A Seismic Deployment to Explore the Sierra Madre-Cucamonga Fault Zone Transition


Jonathan Levario, David Nget, Celia Pazos


Jascha Polet, Associate Professor of Geophysics, Cal Poly Pomona

In the Summer of 2013, we conducted a micro-seismicity survey of the Sierra Madre-Cucamonga fault zone in order to better understand the relationship between the local fault systems. This fault zone is an active, North-dipping thrust fault system located at the base of the San Gabriel Mountains. Near the mouth of San Antonio Canyon, the fault bends and transitions from the Sierra Madre Fault to the Cucamonga Fault. Coinciding with this bend is the active San Antonio-San Jose fault system. Because the fault systems do not surface at the transition, little is known about the geometry between them. Three-dimensional structural relationships between these intersecting faults are also unclear. This fault system contributes to seismic hazards that potentially affect the major populated areas of Upland, Rancho Cucamonga, and Claremont. The uncertainties about the relationships between the fault systems must be resolved to constrain estimates of maximum credible earthquakes. We deployed 9 GURALP CMG-6TD Seismometers in the area of the transition region. We recorded the ground motions produced by very small earthquakes (magnitude less than 1). In addition to the portable seismometers, existing, permanent Southern California Seismic Network stations also recorded ground motion data. We will collect arrival times of seismic waves, as recorded by the instruments, and process these times to locate the micro-earthquakes. Knowing the location of these earthquakes will yield a better understanding of the local fault geometry. During the deployment, our seismometers recorded data for a period of two months. Within those two months, they recorded numerous micro-earthquakes as well as two recent M3.7 quakes in the Pomona area and their aftershocks. We will present our preliminary findings from the analysis of the data from our deployment.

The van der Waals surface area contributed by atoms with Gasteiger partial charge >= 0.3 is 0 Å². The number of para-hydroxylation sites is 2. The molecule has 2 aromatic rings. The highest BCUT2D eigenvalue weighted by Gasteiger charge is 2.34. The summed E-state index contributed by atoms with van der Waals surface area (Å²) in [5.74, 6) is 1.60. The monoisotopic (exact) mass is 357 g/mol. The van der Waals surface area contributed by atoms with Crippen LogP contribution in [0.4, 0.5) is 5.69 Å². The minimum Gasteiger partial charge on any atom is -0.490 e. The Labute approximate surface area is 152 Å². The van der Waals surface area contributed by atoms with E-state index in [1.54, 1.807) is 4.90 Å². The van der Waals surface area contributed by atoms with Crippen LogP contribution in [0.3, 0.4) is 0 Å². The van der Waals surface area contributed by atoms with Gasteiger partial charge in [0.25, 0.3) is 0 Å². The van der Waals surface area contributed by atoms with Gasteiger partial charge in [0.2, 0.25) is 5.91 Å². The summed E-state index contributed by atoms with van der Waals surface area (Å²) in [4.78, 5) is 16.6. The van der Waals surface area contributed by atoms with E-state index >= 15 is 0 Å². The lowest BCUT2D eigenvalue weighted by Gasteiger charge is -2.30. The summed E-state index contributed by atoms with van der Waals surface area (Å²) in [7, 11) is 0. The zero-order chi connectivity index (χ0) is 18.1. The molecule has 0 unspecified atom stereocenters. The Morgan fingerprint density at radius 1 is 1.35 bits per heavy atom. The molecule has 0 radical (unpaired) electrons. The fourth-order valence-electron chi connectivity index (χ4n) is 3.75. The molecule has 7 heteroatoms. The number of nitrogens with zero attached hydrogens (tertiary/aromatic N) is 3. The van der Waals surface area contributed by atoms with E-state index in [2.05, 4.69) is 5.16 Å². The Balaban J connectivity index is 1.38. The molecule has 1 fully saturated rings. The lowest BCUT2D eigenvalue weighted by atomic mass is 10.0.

Presented by:

David Nget


Saturday, November 23, 2013




Poster Session 2 - Villalobos Hall

Presentation Type:

Poster Presentation


Earth & Environmental Science